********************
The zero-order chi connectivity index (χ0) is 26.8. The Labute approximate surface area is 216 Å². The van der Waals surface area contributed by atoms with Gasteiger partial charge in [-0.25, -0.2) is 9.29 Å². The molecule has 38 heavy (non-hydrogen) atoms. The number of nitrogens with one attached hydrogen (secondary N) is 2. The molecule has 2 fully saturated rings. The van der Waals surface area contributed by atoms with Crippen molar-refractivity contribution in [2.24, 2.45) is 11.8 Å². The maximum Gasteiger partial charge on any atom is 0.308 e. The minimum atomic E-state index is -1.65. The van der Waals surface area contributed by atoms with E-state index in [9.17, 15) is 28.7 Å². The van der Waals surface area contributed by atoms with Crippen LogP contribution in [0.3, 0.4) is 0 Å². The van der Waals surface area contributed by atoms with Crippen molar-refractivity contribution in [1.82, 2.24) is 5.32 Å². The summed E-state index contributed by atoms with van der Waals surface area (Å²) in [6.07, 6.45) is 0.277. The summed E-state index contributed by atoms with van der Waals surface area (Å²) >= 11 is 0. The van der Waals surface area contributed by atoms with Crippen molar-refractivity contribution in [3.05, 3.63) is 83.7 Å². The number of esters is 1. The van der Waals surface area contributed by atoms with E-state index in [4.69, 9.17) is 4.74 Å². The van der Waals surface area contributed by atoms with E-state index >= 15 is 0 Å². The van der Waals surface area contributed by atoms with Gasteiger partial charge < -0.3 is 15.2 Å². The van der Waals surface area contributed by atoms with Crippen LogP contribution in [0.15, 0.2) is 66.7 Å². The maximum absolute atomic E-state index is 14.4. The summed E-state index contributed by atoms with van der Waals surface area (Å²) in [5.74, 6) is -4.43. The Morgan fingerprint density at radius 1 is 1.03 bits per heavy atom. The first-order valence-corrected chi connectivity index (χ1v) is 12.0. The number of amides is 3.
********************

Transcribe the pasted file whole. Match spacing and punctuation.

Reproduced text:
The zero-order chi connectivity index (χ0) is 26.8. The Labute approximate surface area is 216 Å². The van der Waals surface area contributed by atoms with Gasteiger partial charge in [-0.25, -0.2) is 9.29 Å². The molecule has 38 heavy (non-hydrogen) atoms. The number of nitrogens with one attached hydrogen (secondary N) is 2. The molecule has 2 fully saturated rings. The van der Waals surface area contributed by atoms with Crippen molar-refractivity contribution in [2.24, 2.45) is 11.8 Å². The maximum Gasteiger partial charge on any atom is 0.308 e. The minimum atomic E-state index is -1.65. The van der Waals surface area contributed by atoms with E-state index in [9.17, 15) is 28.7 Å². The van der Waals surface area contributed by atoms with Crippen LogP contribution in [0.3, 0.4) is 0 Å². The van der Waals surface area contributed by atoms with Crippen molar-refractivity contribution in [1.82, 2.24) is 5.32 Å². The summed E-state index contributed by atoms with van der Waals surface area (Å²) in [6.07, 6.45) is 0.277. The summed E-state index contributed by atoms with van der Waals surface area (Å²) >= 11 is 0. The van der Waals surface area contributed by atoms with Crippen molar-refractivity contribution in [3.05, 3.63) is 83.7 Å². The number of esters is 1. The van der Waals surface area contributed by atoms with E-state index in [4.69, 9.17) is 4.74 Å². The van der Waals surface area contributed by atoms with E-state index >= 15 is 0 Å². The van der Waals surface area contributed by atoms with Gasteiger partial charge < -0.3 is 15.2 Å². The van der Waals surface area contributed by atoms with Crippen LogP contribution in [0.15, 0.2) is 66.7 Å². The maximum absolute atomic E-state index is 14.4. The summed E-state index contributed by atoms with van der Waals surface area (Å²) in [5.74, 6) is -4.43. The Morgan fingerprint density at radius 1 is 1.03 bits per heavy atom. The first-order valence-corrected chi connectivity index (χ1v) is 12.0. The number of amides is 3.